>service. The VxML is a small part of a much larger infrastructure 
>supporting ASR, TTS and Call control facilities. The statement "Its major 
>goal is to bring the advantages of web-based development and content 
>delivery to interactive voice response applications" probably sums up the 
>basics.
><http://www.w3.org/TR/2003/CR-voicexml20-20030220/>http://www.w3.org/TR/2003/CR-voicexml20-20030220/
>
>  - SALT is a standard introduced by another group 
> (<http://www.saltforum.org/default.asp#FounderComments>http://www.saltforum.org/default.asp#FounderComments) 
> of reasearch and industry experts, it provides 'integration' with 
> existing markup languages such as HTML to provide new 'voice enabled', 
> multimodel interfaces. I consider SALT as trying to 'introduce a new 
> technology', in the form of multimodal interaction. The SALT language is 
> typically interpreted on the client. An example would be downloading HTML 
> content to view on your hand-held device, the browser rendering the HTML 
> can also interpret SALT tags,  providing a voice interface to the dialogs 
> and forms within the HTML content. This is a mulitmodal interface. I 
> always consider SALT closer to SMIL than to VxML. I think the key 
> statement is "The Speech Application Language Tags extend existing 
> mark-up languages such as HTML, XHTML, and XML." 
> <http://www.saltforum.org/default.asp#About%20SALT>http://www.saltforum.org/default.asp#About%20SALT
>
>There is certainly scope for having both standards, as they approach 
>different problems from different directions. In some cases the two 
>technologies can be complementary. Having a SALT enabled multimodal dialog 
>with rich visual content pushed to enhanced clients, while still providing 
>standard voice only IVR interfaces using VxML.
>
>Does anybody have any papers or reasearch that has studied this question?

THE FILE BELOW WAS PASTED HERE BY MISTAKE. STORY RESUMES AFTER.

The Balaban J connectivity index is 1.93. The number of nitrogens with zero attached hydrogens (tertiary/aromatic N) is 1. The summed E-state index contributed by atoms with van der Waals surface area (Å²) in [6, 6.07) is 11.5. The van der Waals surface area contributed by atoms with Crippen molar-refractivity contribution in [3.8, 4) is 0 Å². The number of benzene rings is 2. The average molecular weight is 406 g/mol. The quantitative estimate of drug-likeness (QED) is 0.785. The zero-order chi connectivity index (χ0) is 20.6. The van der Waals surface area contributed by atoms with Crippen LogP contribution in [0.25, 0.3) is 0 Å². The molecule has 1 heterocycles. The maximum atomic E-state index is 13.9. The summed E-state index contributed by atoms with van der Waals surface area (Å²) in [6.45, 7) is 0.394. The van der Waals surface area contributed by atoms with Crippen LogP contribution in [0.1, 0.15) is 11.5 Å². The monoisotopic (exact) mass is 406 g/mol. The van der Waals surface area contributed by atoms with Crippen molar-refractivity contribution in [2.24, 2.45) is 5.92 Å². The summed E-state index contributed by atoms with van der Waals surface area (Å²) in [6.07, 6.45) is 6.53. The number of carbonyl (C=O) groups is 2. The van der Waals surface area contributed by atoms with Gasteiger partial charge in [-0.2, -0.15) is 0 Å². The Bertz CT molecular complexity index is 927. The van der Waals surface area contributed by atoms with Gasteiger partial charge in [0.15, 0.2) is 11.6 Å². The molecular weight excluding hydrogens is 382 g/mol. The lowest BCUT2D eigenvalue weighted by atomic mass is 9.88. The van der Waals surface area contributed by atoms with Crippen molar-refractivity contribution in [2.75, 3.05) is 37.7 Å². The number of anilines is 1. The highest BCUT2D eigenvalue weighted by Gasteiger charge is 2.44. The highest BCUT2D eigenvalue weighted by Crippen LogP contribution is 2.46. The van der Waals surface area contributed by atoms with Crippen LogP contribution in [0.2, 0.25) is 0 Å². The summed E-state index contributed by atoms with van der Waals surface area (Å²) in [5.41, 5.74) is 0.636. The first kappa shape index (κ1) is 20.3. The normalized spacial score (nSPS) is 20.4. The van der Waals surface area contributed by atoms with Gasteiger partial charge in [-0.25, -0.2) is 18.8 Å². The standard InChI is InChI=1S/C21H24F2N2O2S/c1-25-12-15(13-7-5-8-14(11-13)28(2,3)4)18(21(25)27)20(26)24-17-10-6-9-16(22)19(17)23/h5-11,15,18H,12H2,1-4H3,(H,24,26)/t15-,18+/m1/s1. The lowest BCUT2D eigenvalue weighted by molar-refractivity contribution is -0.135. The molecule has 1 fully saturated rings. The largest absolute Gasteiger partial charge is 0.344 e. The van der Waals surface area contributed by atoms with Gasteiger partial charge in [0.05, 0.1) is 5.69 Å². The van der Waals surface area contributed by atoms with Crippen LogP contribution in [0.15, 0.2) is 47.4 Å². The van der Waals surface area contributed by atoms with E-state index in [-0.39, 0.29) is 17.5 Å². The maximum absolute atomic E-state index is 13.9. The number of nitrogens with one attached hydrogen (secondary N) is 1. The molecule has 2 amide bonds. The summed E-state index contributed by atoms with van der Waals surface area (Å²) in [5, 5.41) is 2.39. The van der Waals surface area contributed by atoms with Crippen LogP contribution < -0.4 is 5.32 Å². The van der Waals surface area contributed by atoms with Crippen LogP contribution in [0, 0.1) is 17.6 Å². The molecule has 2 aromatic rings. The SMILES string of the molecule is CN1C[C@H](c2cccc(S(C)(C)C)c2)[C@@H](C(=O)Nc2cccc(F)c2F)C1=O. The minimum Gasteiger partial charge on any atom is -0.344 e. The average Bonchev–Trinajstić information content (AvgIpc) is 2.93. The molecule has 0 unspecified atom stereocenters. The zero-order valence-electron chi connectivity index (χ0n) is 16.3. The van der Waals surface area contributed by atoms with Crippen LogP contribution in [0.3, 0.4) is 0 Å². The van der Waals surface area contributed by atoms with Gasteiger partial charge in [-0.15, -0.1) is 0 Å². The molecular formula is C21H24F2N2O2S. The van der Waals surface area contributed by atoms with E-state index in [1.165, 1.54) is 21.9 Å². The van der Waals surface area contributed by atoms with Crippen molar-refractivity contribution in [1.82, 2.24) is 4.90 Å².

>I always see scope for looking at the overlap between these two languages. 
>It would be good to develop the definition of a dialog once, yet still be 
>able to present that dialog as both VxML or SALT (or SMIL) based on the 
>interpreter.
>
>regards, Chris Royles
>
>Vicorp                  Dr Christopher Royles
>Wexham Springs          Senior Software Engineer
>Framewood Road          +44 (0)1753 660 583
>Wexham                  +44 (0)1753 660 501
>SL3 6PJ                 chris.royles@vicorp.com
>Great Britain           <http://www.vicorp.com>http://www.vicorp.com
>-----Original Message-----
>From: Ildar Gabdulline [mailto:ildar@realeastnetworks.com]
>Sent: 26 October 2003 15:21
>To: www-voice@w3.org
>Subject: VoiceXML vs SALT
>Hi,
>
>I am relatively new to voice dialogs.
>Could you please describe me - what are the differences between VoiceXML 
>and SALT ?
>As I understood for the moment both of them are used for the same purposes 
>- programming of the dialogs.
>If this is correct then it seems that having two standard families is 
>redundant.
>
>Please clarify the situation, if it is possible.
>
>Thanks,
>Ildar
>
Received on Sunday, 26 October 2003 12:22:45 GMT